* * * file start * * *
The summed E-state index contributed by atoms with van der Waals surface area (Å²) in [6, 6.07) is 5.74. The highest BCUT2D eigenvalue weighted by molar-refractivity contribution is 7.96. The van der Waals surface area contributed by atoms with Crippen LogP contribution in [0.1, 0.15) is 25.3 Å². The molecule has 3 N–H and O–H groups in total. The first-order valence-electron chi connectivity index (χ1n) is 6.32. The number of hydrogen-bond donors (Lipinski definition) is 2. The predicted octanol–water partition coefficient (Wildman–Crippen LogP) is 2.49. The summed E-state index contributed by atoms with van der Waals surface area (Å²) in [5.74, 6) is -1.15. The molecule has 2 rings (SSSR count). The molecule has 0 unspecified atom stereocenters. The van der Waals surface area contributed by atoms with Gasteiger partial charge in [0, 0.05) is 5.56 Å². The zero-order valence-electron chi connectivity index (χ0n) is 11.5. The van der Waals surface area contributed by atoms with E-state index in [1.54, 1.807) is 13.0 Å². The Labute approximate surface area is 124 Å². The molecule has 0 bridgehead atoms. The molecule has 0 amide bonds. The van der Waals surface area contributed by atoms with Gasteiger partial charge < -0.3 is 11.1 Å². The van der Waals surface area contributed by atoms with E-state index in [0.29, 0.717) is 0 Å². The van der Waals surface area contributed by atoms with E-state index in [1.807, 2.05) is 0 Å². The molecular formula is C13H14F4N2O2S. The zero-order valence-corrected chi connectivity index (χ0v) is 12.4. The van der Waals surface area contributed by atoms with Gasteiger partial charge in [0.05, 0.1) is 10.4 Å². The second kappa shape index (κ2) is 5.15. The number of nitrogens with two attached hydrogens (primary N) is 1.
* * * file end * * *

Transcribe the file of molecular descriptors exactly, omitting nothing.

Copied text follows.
The summed E-state index contributed by atoms with van der Waals surface area (Å²) in [6, 6.07) is 5.74. The highest BCUT2D eigenvalue weighted by molar-refractivity contribution is 7.96. The van der Waals surface area contributed by atoms with Crippen LogP contribution in [0.1, 0.15) is 25.3 Å². The molecule has 3 N–H and O–H groups in total. The first-order valence-electron chi connectivity index (χ1n) is 6.32. The number of hydrogen-bond donors (Lipinski definition) is 2. The predicted octanol–water partition coefficient (Wildman–Crippen LogP) is 2.49. The summed E-state index contributed by atoms with van der Waals surface area (Å²) in [5.74, 6) is -1.15. The molecule has 2 rings (SSSR count). The molecule has 0 unspecified atom stereocenters. The van der Waals surface area contributed by atoms with Gasteiger partial charge in [0, 0.05) is 5.56 Å². The zero-order valence-electron chi connectivity index (χ0n) is 11.5. The van der Waals surface area contributed by atoms with E-state index in [1.54, 1.807) is 13.0 Å². The Labute approximate surface area is 124 Å². The molecule has 0 bridgehead atoms. The molecule has 0 amide bonds. The van der Waals surface area contributed by atoms with Gasteiger partial charge < -0.3 is 11.1 Å². The van der Waals surface area contributed by atoms with E-state index in [0.29, 0.717) is 0 Å². The van der Waals surface area contributed by atoms with E-state index in [1.807, 2.05) is 0 Å². The molecular formula is C13H14F4N2O2S. The zero-order valence-corrected chi connectivity index (χ0v) is 12.4. The van der Waals surface area contributed by atoms with Gasteiger partial charge in [0.05, 0.1) is 10.4 Å². The second kappa shape index (κ2) is 5.15. The number of nitrogens with two attached hydrogens (primary N) is 1.